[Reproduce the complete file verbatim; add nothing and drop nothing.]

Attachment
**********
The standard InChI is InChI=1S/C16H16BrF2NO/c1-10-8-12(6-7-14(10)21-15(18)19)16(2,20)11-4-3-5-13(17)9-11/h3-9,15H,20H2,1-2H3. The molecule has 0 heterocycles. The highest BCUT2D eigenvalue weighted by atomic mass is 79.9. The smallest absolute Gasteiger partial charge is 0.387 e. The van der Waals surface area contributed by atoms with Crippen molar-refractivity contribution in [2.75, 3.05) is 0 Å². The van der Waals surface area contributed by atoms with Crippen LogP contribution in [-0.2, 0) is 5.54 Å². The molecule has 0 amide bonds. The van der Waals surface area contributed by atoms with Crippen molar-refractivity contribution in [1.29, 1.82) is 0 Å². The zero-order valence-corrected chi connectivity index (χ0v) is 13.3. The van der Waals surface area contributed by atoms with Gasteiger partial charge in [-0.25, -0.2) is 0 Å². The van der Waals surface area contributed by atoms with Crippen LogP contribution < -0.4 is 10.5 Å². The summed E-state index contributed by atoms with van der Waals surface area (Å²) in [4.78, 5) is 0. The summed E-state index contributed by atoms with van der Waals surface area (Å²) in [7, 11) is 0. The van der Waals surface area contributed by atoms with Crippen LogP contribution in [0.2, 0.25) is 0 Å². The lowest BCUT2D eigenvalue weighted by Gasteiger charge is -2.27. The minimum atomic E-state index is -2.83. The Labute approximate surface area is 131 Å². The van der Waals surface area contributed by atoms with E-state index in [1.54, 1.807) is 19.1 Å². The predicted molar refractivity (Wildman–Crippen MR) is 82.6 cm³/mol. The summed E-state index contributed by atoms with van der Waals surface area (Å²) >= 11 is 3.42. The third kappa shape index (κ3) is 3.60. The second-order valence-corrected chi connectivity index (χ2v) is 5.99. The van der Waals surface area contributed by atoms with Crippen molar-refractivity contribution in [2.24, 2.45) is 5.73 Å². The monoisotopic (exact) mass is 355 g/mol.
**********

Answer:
The standard InChI is InChI=1S/C16H16BrF2NO/c1-10-8-12(6-7-14(10)21-15(18)19)16(2,20)11-4-3-5-13(17)9-11/h3-9,15H,20H2,1-2H3. The molecule has 0 heterocycles. The highest BCUT2D eigenvalue weighted by atomic mass is 79.9. The smallest absolute Gasteiger partial charge is 0.387 e. The van der Waals surface area contributed by atoms with Crippen molar-refractivity contribution in [2.75, 3.05) is 0 Å². The van der Waals surface area contributed by atoms with Crippen LogP contribution in [-0.2, 0) is 5.54 Å². The molecule has 0 amide bonds. The van der Waals surface area contributed by atoms with Crippen molar-refractivity contribution in [1.29, 1.82) is 0 Å². The zero-order valence-corrected chi connectivity index (χ0v) is 13.3. The van der Waals surface area contributed by atoms with Gasteiger partial charge in [-0.25, -0.2) is 0 Å². The van der Waals surface area contributed by atoms with Crippen LogP contribution < -0.4 is 10.5 Å². The summed E-state index contributed by atoms with van der Waals surface area (Å²) in [4.78, 5) is 0. The summed E-state index contributed by atoms with van der Waals surface area (Å²) in [7, 11) is 0. The van der Waals surface area contributed by atoms with Crippen LogP contribution in [0.2, 0.25) is 0 Å². The lowest BCUT2D eigenvalue weighted by Gasteiger charge is -2.27. The minimum atomic E-state index is -2.83. The Labute approximate surface area is 131 Å². The van der Waals surface area contributed by atoms with E-state index in [1.54, 1.807) is 19.1 Å². The predicted molar refractivity (Wildman–Crippen MR) is 82.6 cm³/mol. The summed E-state index contributed by atoms with van der Waals surface area (Å²) >= 11 is 3.42. The third kappa shape index (κ3) is 3.60. The second-order valence-corrected chi connectivity index (χ2v) is 5.99. The van der Waals surface area contributed by atoms with Crippen molar-refractivity contribution in [2.24, 2.45) is 5.73 Å². The monoisotopic (exact) mass is 355 g/mol.